This constellation also holds a target for double-star fans. The stars 15 and 17 Canum Venaticorum shine at 6th magnitude, creating a pair of identical celestial headlights pointing our way. It turns out, however, that 17 CVn, the easternmost of the two, lies just over 200 light-years from Earth. But you would need to continue another 900 light-years through interstellar space before arriving at 15 CVn. So, while not a true binary system, the stars do form a pretty pair for springtime viewing.

Our last stop in Canes Venatici is Upgren 1, a seemingly rogue open star cluster you’ll find 5° southwest of Cor Caroli. Discovered in 1963 by astronomer Arthur Upgren from Wesleyan University, Upgren 1 looks like a tiny triangle of faint stars through binoculars. Originally believed to be the remnant of an ancient cluster that subsequently scattered, astronomers now know that the stars are just a chance asterism. Cluster or not, Upgren 1 is still a fun sight through binoculars.

Next, head straight south to Coma Berenices, a constellation famous for its profusion of galaxies. But one stands out from the rest. The Blackeye Galaxy (M64) shines at 8th magnitude, so it’s just in the range of 50mm binoculars. If, however, you are viewing through 80mm or larger binoculars, you might be able to catch its “black eye,” a dark lane of dust silhouetted in front of this spiral galaxy’s disk.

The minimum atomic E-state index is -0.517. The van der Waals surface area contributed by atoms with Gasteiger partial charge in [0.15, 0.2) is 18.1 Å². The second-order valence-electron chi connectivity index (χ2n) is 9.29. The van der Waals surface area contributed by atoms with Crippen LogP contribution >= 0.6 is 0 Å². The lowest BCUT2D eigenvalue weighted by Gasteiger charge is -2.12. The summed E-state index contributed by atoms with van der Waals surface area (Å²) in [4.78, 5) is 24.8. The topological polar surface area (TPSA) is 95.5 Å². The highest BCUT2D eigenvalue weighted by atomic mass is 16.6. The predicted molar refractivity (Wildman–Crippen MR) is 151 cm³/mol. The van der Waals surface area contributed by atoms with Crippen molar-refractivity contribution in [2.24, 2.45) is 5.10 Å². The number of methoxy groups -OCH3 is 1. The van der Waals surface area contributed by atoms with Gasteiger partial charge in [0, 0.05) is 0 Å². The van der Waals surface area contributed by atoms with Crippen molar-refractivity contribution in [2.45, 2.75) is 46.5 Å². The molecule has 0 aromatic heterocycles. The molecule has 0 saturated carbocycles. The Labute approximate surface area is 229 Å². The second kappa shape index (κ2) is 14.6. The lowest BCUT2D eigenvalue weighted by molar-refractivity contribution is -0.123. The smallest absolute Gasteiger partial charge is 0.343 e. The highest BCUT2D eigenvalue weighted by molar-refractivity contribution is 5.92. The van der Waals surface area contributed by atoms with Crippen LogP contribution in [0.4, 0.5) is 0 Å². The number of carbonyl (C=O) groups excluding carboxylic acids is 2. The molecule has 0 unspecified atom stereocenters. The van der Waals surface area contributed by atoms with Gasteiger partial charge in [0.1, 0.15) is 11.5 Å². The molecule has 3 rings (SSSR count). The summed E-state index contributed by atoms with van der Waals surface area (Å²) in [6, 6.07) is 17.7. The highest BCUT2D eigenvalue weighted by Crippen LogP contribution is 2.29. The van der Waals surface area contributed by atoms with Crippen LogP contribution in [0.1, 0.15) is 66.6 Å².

Globular cluster M68 in Hydra shines at magnitude 7.3 and measures 12′ in diameter. It’s a tough catch through small binoculars, though.
Daniel Verschatse/Observatorio Antilhue, Chile
For our next object, continue your southward trek another 50°. Tucked beneath Corvus the Crow in an out-of-the-way corner of Hydra, globular cluster M68 is a challenging binocular catch. But with patience, you’ll be able to spot it.

And when you do, consider that when the light you’re seeing from the cluster’s 100,000 or so stars left there 33,000 years ago, early skywatchers near Blanchard, France, were engraving lines on animal bones to keep track of the Moon’s phases.

Our final target this season can be easy, difficult, or impossible depending on where you are. That’s because the bizarre galaxy Centaurus A (NGC 5128) floats 43° south of the celestial equator. Your best chance of spotting it is when it stands due south and is therefore highest in the sky. But how will you know when that is?

Luckily, the bright star Spica (Alpha Virginis) has nearly the same right ascension as the galaxy, so we can use it as a guide. When Spica sits on the meridian (due south), so does NGC 5128. From where I live on Long Island, I can just make it out through my 10×50 binoculars; my 16x70s improve the view immensely. Centaurus A is a powerful radio source that resulted from the merger of a huge elliptical and a smaller spiral galaxy.

Many more springtime binocular targets await us on the next clear evening. Head outside and enjoy all that the season has to offer. You’ll soon know why I always say that when it comes to stargazing, two eyes are better than one.